I just finished reading a great article on Today.com Health. The article questions the benefits of fitness bands — which have become all the rage. Starting with Fit Bit a few years ago, a plethora of companies has come out with interpretations of fitness bands. I do agree with the position stated by a spokeswoman for Fitbit: “Ultimately the success of our products comes from empowering users to accurately see their overall health and fitness trends over time,” she said. While I find the concept of tracking movement, and calories consumed and expended useful and potentially motivating, particularly for the beginning fitness enthusiast, USER BEWARE! Wearing fitness bands does not give you license to live or eat unhealthily. In fact, the converse is true — one should continue to strive to live a healthy, balanced, intelligent life — SOUND MIND SOUND BODY.
A few weeks ago, I posted a blog on HuffPost titled “What is a Calorie.” The tenet of the blog was ALL CALORIES ARE NOT CREATED EQUALLY! That doesn’t change whether you are wearing a fitness tracker or not. Make sure you are consuming quality calories and remember to listen to your body. Other factors such as metabolism, behavioral considerations, sleep and overall lifestyle — all are major factors contributing towards one’s overall wellness.
The importance of one’s individual behavior is often the “missing ingredient” in fitness and wellness plans. The question of why some people succeed while others fail is being extensively researched today. In another article, Dr. Jim Lebret of NYU Langone Medical Center / Bellevue Hospital, focuses on the behavioral component of individuals. “You need motivational support to turn intention into action,” said David Conroy, a professor of kinesiology at Pennsylvania State University in an interview with me. His current study in The American Journal of Preventive Medicine, conducted with colleagues at Penn State, examined more than 150 of the most popular exercise apps.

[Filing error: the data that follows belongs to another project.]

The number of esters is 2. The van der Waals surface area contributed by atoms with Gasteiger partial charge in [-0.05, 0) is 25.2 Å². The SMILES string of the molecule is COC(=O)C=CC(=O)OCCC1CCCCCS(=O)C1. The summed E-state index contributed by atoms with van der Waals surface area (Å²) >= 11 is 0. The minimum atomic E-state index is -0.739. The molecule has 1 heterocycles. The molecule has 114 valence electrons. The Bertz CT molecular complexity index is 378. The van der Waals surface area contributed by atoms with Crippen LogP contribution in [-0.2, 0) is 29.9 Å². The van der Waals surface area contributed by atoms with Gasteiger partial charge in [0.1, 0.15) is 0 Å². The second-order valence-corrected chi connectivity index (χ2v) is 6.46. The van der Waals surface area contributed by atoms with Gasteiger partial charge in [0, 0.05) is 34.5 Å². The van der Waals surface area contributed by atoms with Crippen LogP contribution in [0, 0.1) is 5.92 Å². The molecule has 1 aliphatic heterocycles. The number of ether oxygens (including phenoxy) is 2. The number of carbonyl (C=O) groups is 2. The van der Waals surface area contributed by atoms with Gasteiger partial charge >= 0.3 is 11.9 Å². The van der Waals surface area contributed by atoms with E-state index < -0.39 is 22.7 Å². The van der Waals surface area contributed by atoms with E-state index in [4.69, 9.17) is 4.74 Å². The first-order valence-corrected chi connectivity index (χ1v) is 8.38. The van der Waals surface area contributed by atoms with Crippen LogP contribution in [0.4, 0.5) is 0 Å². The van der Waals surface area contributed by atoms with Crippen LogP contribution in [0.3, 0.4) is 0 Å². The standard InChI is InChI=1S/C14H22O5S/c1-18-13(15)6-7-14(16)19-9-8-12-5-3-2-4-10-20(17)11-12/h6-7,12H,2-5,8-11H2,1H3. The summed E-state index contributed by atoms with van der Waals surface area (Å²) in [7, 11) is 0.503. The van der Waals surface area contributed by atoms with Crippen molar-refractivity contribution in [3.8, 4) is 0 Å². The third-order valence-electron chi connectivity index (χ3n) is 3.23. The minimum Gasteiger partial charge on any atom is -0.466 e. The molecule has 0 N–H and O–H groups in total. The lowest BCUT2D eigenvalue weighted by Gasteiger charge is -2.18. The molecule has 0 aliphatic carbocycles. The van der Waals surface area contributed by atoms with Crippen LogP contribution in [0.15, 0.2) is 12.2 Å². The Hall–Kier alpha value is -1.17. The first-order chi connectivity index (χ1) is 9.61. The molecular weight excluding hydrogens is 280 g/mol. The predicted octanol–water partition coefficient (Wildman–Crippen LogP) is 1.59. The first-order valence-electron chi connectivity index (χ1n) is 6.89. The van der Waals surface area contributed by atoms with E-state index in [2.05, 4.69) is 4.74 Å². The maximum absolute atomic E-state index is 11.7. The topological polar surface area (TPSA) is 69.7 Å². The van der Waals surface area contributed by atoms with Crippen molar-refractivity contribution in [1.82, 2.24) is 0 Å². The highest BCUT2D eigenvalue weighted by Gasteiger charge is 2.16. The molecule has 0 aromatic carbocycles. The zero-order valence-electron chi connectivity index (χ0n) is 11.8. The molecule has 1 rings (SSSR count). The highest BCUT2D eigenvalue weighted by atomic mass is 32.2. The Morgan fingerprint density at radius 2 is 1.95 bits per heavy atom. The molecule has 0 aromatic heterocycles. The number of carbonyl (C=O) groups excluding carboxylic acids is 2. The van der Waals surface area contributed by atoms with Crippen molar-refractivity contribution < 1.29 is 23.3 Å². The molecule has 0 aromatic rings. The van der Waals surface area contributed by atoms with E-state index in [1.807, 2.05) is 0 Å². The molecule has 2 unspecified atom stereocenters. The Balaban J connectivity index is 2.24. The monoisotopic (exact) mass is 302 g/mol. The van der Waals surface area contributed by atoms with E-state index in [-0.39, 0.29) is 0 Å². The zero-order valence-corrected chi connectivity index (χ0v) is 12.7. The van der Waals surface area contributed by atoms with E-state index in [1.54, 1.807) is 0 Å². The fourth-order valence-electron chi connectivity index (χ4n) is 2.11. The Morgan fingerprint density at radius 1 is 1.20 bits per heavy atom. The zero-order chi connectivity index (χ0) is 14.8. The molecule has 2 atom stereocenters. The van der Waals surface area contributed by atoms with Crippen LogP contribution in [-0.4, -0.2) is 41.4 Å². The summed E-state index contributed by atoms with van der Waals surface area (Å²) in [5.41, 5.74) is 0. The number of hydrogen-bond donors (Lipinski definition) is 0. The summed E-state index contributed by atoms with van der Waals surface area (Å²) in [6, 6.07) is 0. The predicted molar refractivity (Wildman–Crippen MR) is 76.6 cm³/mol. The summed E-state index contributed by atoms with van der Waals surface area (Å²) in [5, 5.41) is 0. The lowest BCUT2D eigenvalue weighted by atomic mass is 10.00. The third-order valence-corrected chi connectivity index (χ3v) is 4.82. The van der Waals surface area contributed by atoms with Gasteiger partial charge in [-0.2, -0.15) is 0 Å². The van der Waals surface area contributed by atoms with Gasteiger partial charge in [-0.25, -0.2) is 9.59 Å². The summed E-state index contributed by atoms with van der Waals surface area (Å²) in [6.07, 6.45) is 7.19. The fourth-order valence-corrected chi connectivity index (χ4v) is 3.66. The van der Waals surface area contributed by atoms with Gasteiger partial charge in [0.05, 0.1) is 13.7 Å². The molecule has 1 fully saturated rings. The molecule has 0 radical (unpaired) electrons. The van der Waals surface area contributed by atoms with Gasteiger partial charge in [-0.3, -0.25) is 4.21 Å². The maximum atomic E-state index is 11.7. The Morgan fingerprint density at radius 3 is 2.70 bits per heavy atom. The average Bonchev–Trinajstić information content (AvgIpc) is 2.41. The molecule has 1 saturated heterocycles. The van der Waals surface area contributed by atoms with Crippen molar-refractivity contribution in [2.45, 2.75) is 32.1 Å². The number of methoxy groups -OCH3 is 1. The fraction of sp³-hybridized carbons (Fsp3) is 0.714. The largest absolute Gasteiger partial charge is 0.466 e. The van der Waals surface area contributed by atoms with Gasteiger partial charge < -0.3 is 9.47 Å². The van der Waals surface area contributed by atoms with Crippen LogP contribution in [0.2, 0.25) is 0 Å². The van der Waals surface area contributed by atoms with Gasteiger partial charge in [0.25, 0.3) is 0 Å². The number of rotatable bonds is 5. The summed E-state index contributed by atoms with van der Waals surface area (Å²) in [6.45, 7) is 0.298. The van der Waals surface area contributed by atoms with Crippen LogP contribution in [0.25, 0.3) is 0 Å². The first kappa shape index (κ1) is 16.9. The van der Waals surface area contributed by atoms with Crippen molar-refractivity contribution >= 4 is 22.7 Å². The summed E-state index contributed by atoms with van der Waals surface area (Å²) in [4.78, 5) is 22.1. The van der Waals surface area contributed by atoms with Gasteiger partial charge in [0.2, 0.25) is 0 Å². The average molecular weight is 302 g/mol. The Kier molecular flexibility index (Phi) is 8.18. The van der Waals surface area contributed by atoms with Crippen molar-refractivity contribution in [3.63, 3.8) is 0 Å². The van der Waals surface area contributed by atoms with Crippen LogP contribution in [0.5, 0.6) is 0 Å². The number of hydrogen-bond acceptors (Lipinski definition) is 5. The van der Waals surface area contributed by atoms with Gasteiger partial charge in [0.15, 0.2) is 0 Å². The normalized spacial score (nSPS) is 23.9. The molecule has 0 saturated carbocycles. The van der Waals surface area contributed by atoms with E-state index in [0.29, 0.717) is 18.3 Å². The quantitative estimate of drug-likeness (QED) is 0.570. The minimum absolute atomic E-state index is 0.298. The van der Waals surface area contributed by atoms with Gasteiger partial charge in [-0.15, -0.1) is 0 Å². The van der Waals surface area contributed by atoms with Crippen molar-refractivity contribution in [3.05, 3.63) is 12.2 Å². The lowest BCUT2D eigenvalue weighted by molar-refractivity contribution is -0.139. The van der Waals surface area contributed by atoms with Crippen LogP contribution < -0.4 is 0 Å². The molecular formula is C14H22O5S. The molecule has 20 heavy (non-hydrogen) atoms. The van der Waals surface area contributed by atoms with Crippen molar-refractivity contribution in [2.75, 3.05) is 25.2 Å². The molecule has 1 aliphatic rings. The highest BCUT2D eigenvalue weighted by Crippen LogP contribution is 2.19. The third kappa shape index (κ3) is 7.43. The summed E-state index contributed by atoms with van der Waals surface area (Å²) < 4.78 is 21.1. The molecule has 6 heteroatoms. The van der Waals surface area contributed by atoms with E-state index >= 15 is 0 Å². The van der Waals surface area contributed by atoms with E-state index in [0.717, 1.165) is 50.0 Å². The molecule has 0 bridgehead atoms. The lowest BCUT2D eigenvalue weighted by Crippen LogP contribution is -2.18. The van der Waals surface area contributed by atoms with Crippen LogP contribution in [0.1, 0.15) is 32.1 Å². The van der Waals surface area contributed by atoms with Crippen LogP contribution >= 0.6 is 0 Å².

“Once people learn the importance of a healthy behavior, they often intend to use that behavior, but struggle to translate knowledge into action,” Conroy told me.
Weighing all of the above, I believe fitness tracking devices have a place in our society. I think they can, if used intelligently, be a part of one’s wellness quotient. Now, go eat a healthy lunch, and leave some time for an invigorating power walk and have a healthy, wellness-filled day!
(This post taken from David’s blog at huffingtonpost.com)